Image for the article titled How to Plan for Canceled and Delayed Flights Before They Happen

Photo: By Maxim Blinkov (Shutterstock)

Due to a number of problems – weather, labor shortages, reduced capacity – flight delays and cancellations was an even bigger effort than usual this summer. Even though you may not be able to avoid them completely, there are steps you can take to keep yourself safe from too much trouble.

Book your trip with delays or cancellations in mind

Try to allow maximum flexibility wherever you can – especially as the pandemic is still able to turn your travel plans upside down. Follow these tips to protect yourself.

Get a refund if that’s your best option.

Sometimes flight delays and cancellations are serious enough that you might as well cancel your flight and claim a refund. If a flight is canceled for any reason and the traveler decides not to rebook with that airline, the passenger is entitled to a full refund, according to the Department of Transportation.

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If there is a “significant delay“The airline should give you a full refund, although they may fight you as” significant “is vague. Before booking the flight, check the airlines’ cancellation policies as they define them. Many airlines will try to offer a voucher, but you can also push for a cash refund – especially if you can refer to their own refund policy.

React quickly.

If a flight is canceled or delayed, do whatever you can to speak to an agent quickly. For example, if you are standing in line at the airport to speak to a ticket agent, use this time to reach the airline via their app or by phone. Also use sites like Google flights or Skyscanner to keep track of alternative flight schedules.

Learn how to contact your airline.

This is not easy as the phone lines are congested. This Lifehacker post will walk you through that fastest way to contact someone by phone for each airline, but if that fails, consider social media or even go straight to the airport to speak to a ticket agent.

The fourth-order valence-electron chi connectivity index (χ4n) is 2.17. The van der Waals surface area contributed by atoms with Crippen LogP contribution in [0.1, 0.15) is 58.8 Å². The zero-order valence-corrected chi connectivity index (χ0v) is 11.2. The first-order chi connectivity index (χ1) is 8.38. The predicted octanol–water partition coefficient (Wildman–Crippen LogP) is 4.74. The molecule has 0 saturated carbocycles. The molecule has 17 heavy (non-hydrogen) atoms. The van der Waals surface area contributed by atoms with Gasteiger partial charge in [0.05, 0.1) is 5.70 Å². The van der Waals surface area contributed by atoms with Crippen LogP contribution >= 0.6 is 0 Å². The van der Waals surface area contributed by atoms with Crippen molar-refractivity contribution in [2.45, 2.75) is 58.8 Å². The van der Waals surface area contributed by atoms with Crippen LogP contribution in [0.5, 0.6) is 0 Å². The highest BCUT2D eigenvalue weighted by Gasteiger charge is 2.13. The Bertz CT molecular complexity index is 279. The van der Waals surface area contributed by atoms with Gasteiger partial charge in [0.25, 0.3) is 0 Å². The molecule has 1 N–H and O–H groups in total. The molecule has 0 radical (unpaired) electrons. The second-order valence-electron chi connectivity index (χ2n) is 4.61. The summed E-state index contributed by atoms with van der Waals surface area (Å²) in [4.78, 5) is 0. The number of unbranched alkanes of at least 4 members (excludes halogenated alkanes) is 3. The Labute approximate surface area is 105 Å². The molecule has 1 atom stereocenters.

Stick to direct flights.

The fewer connecting flights you have, the less likely they are to be delayed. Sure, direct fares can be more expensive, but in this case, with all the uncertainty of traveling, a little more expense acts as a kind of insurance against unexpected delays or cancellations. Consider choosing flexible rates and avoiding cancellation fees if you can.

Book seats together when traveling with friends or family.

To ensure that your fellow passengers’ seats are not blown to the wind after a flight is canceled, book all seats as part of a reservation, as you are more likely to be rebooked as a group on another flight.

Allow yourself more time between connecting flights.

As a rule of thumb, allow 60-90 minutes for domestic flights and two hours for international flights. However, consider a longer layover – closer to three or four hours. Sure, it will add to your day of travel, but think of it as a form of travel insurance, especially if you are hooked up to a regional flight that only operates a few times a day.

Avoid baggage checks.

Checked baggage can have a major impact on whether you can rebook on another flight, especially at short notice. It also helps you avoid the crowds at the baggage carousel.

Consider taking out travel insurance.

Your credit card will likely offer some protection for canceled flights, so you’ll always want to pay for the flight in plastic. And if you have travel expenses that you don’t want to pay in the event of a flight being canceled or delayed (e.g. a trade show booth), you should consider purchasing additional travel insurance to cover those expenses. Insurance can be extensive in what it actually covers, so check the fine print. There are costly “cancel for any reason” policies, but depending on the nature of your trip, it can be worthwhile.